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Publication numberUS5806500 A
Publication typeGrant
Application numberUS 08/794,025
Publication dateSep 15, 1998
Filing dateFeb 3, 1997
Priority dateFeb 3, 1997
Fee statusPaid
Also published asDE19756606A1, DE19756606B4
Publication number08794025, 794025, US 5806500 A, US 5806500A, US-A-5806500, US5806500 A, US5806500A
InventorsGerald Reed Fargo, Philip Jeffrey Johnson, Mark Frederick Jacobson
Original AssigneeFord Motor Company
Export CitationBiBTeX, EndNote, RefMan
External Links: USPTO, USPTO Assignment, Espacenet
Fuel vapor recovery system
US 5806500 A
Abstract
A fuel vapor recovery system for an automotive vehicle includes a fuel tank, a first vapor recovery canister, a second vapor recovery canister, and a bypass flow metering element. The first canister has an inlet communicating directly with the fuel tank and an outlet. The second canister has an inlet communicating directly with the outlet of the first canister. The bypass flow metering element is disposed between the inlet and outlet of the first canister and directs a predetermined portion of the vapor from the tank directly to the inlet of the second canister, thereby reducing the vapor flow restriction through the system.
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Claims(6)
We claim:
1. A fuel vapor recovery system for an automotive vehicle comprising:
a fuel tank;
a first vapor recovery canister having an inlet communicating directly with said fuel tank and an outlet;
a second vapor recovery canister having an inlet communicating directly with said outlet of said first vapor recovery canister; and,
a bypass flow metering element connected directly between said inlet and outlet of said first vapor recovery canister for directing a predetermined portion of the vapor from said tank directly to said inlet of said second vapor recovery canister, thereby reducing the restriction through said first vapor recovery canister, with purge air, upon purging said canisters, flowing though said second canister to initially purge said second canister and entering said first canister exclusively from said second canister to then purge said first canister.
2. A system according to claim 1 wherein said bypass flow element meters vapor flow through said system such that each said canister fills with vapor at substantially the same rate.
3. A system according to claim 1 wherein said bypass flow element meters said vapor flow through said system such that one of said canisters fills with vapor at a relatively faster rate than the other said canister.
4. A system according to claim 1 wherein said bypass flow metering element comprises an orifice.
5. A system according to claim 4 wherein said bypass flow metering element further comprises a check valve positioned to allow flow toward said second vapor recovery canister.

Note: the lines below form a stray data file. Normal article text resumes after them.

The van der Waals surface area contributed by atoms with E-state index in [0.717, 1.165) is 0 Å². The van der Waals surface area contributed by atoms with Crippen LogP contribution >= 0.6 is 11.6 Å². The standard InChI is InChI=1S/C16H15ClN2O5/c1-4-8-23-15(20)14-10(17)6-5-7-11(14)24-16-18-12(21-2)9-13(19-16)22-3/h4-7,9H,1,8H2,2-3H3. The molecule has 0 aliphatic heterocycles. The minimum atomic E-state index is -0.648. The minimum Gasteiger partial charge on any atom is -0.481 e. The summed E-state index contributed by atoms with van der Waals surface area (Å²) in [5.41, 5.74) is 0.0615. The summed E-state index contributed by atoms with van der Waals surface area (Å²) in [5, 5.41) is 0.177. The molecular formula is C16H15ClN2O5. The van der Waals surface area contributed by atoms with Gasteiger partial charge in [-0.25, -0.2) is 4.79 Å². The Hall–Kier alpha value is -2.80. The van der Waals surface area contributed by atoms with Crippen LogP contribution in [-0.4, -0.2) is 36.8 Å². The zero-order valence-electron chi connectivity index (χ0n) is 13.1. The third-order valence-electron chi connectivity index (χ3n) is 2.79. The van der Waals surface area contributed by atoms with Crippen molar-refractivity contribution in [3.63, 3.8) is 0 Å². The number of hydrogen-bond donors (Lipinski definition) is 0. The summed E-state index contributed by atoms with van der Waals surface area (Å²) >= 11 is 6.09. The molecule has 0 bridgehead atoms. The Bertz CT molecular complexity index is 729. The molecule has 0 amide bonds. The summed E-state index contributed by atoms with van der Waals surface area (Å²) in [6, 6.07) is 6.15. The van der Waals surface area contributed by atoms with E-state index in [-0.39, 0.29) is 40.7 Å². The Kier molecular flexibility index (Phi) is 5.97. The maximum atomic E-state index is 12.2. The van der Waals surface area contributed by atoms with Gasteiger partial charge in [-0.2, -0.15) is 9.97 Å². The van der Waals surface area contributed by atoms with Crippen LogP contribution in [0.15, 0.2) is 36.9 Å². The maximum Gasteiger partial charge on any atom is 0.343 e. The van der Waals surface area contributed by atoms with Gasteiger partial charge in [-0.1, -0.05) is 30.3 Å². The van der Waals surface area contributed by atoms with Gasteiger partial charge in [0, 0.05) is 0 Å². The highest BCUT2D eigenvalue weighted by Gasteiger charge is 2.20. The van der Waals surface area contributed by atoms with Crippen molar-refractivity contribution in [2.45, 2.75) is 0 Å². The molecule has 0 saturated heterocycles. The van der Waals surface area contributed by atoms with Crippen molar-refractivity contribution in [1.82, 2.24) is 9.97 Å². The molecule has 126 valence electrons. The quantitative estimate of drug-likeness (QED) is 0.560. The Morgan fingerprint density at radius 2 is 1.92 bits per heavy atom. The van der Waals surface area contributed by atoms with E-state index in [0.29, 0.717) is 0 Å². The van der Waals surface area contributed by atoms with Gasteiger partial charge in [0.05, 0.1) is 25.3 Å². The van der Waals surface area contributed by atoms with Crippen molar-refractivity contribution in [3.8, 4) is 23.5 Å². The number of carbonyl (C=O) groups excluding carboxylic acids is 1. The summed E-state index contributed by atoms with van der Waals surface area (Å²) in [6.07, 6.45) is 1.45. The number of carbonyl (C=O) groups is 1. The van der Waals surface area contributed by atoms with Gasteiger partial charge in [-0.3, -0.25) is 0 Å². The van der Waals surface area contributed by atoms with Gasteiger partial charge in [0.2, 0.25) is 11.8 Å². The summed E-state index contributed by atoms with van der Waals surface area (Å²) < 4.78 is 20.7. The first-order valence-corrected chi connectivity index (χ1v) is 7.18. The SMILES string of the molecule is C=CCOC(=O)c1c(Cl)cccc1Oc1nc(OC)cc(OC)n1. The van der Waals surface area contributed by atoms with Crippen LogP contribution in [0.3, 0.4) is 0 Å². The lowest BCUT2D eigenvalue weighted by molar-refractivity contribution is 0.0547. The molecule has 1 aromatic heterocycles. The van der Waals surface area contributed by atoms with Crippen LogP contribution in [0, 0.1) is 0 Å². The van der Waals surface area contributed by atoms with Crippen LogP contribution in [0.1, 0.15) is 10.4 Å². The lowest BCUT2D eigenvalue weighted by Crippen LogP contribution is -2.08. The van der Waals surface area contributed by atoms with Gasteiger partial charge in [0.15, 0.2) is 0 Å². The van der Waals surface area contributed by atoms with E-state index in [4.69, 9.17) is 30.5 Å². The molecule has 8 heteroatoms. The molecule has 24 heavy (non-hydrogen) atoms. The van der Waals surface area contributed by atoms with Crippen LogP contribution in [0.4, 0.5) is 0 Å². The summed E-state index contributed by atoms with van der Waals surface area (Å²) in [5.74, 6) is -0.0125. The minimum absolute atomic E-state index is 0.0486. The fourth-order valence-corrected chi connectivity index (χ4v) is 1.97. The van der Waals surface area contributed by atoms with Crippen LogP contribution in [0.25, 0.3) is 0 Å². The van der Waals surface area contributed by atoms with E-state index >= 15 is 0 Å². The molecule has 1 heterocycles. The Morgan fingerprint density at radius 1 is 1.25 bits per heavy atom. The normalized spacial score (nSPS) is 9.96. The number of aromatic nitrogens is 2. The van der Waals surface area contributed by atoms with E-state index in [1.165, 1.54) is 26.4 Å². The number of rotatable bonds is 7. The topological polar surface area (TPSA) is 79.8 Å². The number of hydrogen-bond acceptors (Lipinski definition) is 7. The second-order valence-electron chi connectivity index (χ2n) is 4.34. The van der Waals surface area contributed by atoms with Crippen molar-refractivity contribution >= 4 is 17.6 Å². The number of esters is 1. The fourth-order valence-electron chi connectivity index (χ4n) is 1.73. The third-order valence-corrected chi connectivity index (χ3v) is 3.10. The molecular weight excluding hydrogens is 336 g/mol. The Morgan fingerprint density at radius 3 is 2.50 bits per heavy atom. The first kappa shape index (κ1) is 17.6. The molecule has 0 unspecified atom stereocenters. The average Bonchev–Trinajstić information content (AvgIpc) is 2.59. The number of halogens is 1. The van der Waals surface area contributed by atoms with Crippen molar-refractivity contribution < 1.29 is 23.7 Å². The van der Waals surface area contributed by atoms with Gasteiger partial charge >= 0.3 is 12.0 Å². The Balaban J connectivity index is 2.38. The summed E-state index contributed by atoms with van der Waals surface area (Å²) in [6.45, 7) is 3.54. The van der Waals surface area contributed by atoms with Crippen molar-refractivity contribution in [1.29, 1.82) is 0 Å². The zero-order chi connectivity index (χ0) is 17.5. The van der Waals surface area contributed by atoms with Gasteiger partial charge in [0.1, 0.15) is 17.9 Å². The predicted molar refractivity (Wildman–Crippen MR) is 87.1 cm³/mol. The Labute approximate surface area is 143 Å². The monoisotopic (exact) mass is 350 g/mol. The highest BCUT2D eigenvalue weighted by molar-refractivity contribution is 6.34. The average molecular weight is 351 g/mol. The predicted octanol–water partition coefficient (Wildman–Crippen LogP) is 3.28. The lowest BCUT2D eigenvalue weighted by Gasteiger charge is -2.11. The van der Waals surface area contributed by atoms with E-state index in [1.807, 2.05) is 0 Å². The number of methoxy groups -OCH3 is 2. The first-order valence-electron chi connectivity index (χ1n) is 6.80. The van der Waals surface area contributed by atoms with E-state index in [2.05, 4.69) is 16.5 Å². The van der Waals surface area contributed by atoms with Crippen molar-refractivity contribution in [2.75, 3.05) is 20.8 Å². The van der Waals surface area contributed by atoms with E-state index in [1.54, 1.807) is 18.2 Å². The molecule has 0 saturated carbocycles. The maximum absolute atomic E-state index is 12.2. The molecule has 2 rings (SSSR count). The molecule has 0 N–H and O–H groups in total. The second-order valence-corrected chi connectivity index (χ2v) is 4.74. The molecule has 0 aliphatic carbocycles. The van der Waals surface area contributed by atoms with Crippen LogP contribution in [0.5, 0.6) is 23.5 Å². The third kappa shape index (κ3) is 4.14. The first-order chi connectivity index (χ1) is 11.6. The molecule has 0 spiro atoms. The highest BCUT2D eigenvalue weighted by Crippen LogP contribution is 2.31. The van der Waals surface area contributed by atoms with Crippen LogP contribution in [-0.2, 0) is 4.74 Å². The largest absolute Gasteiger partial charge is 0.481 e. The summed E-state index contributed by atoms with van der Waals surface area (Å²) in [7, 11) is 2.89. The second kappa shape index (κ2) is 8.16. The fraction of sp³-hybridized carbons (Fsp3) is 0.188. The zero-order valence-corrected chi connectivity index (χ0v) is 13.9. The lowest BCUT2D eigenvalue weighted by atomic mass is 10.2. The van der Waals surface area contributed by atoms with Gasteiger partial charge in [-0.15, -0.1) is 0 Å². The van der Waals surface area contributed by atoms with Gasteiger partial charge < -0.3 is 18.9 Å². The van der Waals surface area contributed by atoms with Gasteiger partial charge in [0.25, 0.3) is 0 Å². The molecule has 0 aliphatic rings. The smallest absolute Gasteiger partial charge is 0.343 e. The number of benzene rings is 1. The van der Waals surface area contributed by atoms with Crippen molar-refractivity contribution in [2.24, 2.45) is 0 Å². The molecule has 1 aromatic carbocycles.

6. A system according to claim 5 wherein said check valve has a predetermined operating point such that at relatively low flow conditions, said check valve remains closed and vapor from said tank flows through both said canisters in a series arrangement.
Description
FIELD OF THE INVENTION

The present invention relates to fuel vapor recovery systems in automotive vehicles, and, more particularly, to fuel vapor recovery systems having reduced flow restrictions.

BACKGROUND OF THE INVENTION

Vehicles are refueled by dispensing fuel from a filling nozzle at a filling station into a vehicle fuel tank. Because of fuel turbulence and air entrainment associated with filling the fuel tank, fuel vapor may be generated in the fuel tank. In addition, as the fuel in the fuel tank is consumed by the engine, a volume of space exists above the fuel level in the fuel tank. High temperature or sloshing of the fuel in the tank may create fuel vapor in the tank. It is desirable to manage this fuel vapor by the vehicle's on-board fuel vapor recovery system.

Due to capacity requirements, packaging, and commonization of components, conventional on-board fuel vapor recovery systems used in automotive vehicles often include multiple carbon canisters. Typically, the canisters are connected in a series arrangement such that the output flow from one canister feeds into the input of another. This ensures that the entire capacity of the canisters within the set is utilized and inhibits premature migration of hydrocarbons through the set.

The inventors of the present invention have discovered certain disadvantages with these systems. The series arrangement of canisters may cause a high restriction to flow. During refueling, this high flow restriction presents a problem. For example, as fuel is pumped into the fuel tank at rates of up to 10 gallons per minute, the vapor in the tank generated during the refueling process must flow out of the tank at an equally high rate. However, due to the relatively high flow restriction through the system, the filling nozzle, being sensitive to backpressure in the fuel tank, may prematurely shut off. Thus, an on-board vapor recovery system having a relatively low vapor flow restriction is desirable.

SUMMARY OF THE INVENTION